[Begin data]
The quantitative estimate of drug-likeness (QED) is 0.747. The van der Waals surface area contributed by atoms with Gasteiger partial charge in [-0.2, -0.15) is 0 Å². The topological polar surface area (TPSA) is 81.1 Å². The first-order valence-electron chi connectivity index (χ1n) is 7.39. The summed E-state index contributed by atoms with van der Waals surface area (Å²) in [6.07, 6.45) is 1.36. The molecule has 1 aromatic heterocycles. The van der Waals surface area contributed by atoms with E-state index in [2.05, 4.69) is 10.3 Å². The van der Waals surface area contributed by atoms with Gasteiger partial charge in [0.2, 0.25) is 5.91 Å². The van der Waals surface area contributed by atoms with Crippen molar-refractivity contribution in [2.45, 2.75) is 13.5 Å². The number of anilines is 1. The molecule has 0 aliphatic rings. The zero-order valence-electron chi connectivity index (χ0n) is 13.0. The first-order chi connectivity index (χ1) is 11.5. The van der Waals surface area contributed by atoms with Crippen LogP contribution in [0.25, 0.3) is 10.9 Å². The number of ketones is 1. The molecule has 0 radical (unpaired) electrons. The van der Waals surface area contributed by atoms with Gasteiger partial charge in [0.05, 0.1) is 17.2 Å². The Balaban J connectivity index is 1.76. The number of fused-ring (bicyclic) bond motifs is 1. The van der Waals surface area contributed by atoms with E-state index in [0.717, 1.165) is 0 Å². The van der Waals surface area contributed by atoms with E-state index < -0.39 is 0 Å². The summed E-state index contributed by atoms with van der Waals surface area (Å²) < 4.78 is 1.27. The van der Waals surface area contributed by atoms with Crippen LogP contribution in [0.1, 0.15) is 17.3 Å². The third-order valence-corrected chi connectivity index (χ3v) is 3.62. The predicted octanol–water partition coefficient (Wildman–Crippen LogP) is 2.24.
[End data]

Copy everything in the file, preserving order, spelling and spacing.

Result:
The quantitative estimate of drug-likeness (QED) is 0.747. The van der Waals surface area contributed by atoms with Gasteiger partial charge in [-0.2, -0.15) is 0 Å². The topological polar surface area (TPSA) is 81.1 Å². The first-order valence-electron chi connectivity index (χ1n) is 7.39. The summed E-state index contributed by atoms with van der Waals surface area (Å²) in [6.07, 6.45) is 1.36. The molecule has 1 aromatic heterocycles. The van der Waals surface area contributed by atoms with E-state index in [2.05, 4.69) is 10.3 Å². The van der Waals surface area contributed by atoms with Gasteiger partial charge in [0.2, 0.25) is 5.91 Å². The van der Waals surface area contributed by atoms with Crippen molar-refractivity contribution in [2.45, 2.75) is 13.5 Å². The number of anilines is 1. The molecule has 0 aliphatic rings. The zero-order valence-electron chi connectivity index (χ0n) is 13.0. The first-order chi connectivity index (χ1) is 11.5. The van der Waals surface area contributed by atoms with Crippen LogP contribution in [0.25, 0.3) is 10.9 Å². The number of ketones is 1. The molecule has 0 radical (unpaired) electrons. The van der Waals surface area contributed by atoms with Gasteiger partial charge in [0.05, 0.1) is 17.2 Å². The Balaban J connectivity index is 1.76. The number of fused-ring (bicyclic) bond motifs is 1. The van der Waals surface area contributed by atoms with E-state index in [0.717, 1.165) is 0 Å². The van der Waals surface area contributed by atoms with E-state index < -0.39 is 0 Å². The summed E-state index contributed by atoms with van der Waals surface area (Å²) < 4.78 is 1.27. The van der Waals surface area contributed by atoms with Crippen LogP contribution in [0.1, 0.15) is 17.3 Å². The third-order valence-corrected chi connectivity index (χ3v) is 3.62. The predicted octanol–water partition coefficient (Wildman–Crippen LogP) is 2.24.